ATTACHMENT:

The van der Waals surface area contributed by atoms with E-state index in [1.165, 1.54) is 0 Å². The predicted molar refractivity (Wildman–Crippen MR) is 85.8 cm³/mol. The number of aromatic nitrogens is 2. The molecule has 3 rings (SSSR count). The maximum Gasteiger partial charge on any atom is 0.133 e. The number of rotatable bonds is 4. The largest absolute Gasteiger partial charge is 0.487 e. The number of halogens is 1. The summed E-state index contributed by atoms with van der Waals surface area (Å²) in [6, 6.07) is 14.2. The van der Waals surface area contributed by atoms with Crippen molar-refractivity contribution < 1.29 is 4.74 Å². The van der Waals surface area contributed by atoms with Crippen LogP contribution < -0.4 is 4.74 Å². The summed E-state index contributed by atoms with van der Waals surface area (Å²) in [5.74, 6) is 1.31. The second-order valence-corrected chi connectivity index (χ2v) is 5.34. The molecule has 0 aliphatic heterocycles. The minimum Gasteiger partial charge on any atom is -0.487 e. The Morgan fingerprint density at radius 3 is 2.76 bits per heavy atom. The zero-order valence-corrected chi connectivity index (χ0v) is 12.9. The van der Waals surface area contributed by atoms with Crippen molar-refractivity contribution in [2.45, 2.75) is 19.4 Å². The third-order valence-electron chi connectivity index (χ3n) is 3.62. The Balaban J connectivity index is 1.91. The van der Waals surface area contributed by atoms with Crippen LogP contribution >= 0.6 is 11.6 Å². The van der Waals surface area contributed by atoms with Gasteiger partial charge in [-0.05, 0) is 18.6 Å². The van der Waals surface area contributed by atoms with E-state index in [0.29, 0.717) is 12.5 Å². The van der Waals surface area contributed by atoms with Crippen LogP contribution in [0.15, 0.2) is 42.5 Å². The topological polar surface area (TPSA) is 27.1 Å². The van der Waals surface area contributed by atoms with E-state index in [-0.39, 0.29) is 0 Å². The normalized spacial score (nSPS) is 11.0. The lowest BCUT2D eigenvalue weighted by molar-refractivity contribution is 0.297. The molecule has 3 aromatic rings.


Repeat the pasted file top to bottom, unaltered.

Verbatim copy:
The van der Waals surface area contributed by atoms with E-state index in [1.165, 1.54) is 0 Å². The predicted molar refractivity (Wildman–Crippen MR) is 85.8 cm³/mol. The number of aromatic nitrogens is 2. The molecule has 3 rings (SSSR count). The maximum Gasteiger partial charge on any atom is 0.133 e. The number of rotatable bonds is 4. The largest absolute Gasteiger partial charge is 0.487 e. The number of halogens is 1. The summed E-state index contributed by atoms with van der Waals surface area (Å²) in [6, 6.07) is 14.2. The van der Waals surface area contributed by atoms with Crippen molar-refractivity contribution < 1.29 is 4.74 Å². The van der Waals surface area contributed by atoms with Crippen LogP contribution < -0.4 is 4.74 Å². The summed E-state index contributed by atoms with van der Waals surface area (Å²) in [5.74, 6) is 1.31. The second-order valence-corrected chi connectivity index (χ2v) is 5.34. The molecule has 0 aliphatic heterocycles. The minimum Gasteiger partial charge on any atom is -0.487 e. The Morgan fingerprint density at radius 3 is 2.76 bits per heavy atom. The zero-order valence-corrected chi connectivity index (χ0v) is 12.9. The van der Waals surface area contributed by atoms with Crippen molar-refractivity contribution in [2.45, 2.75) is 19.4 Å². The third-order valence-electron chi connectivity index (χ3n) is 3.62. The Balaban J connectivity index is 1.91. The van der Waals surface area contributed by atoms with Crippen LogP contribution >= 0.6 is 11.6 Å². The van der Waals surface area contributed by atoms with Gasteiger partial charge in [-0.05, 0) is 18.6 Å². The van der Waals surface area contributed by atoms with E-state index in [0.29, 0.717) is 12.5 Å². The van der Waals surface area contributed by atoms with Crippen LogP contribution in [0.15, 0.2) is 42.5 Å². The topological polar surface area (TPSA) is 27.1 Å². The van der Waals surface area contributed by atoms with E-state index in [-0.39, 0.29) is 0 Å². The normalized spacial score (nSPS) is 11.0. The lowest BCUT2D eigenvalue weighted by molar-refractivity contribution is 0.297. The molecule has 3 aromatic rings.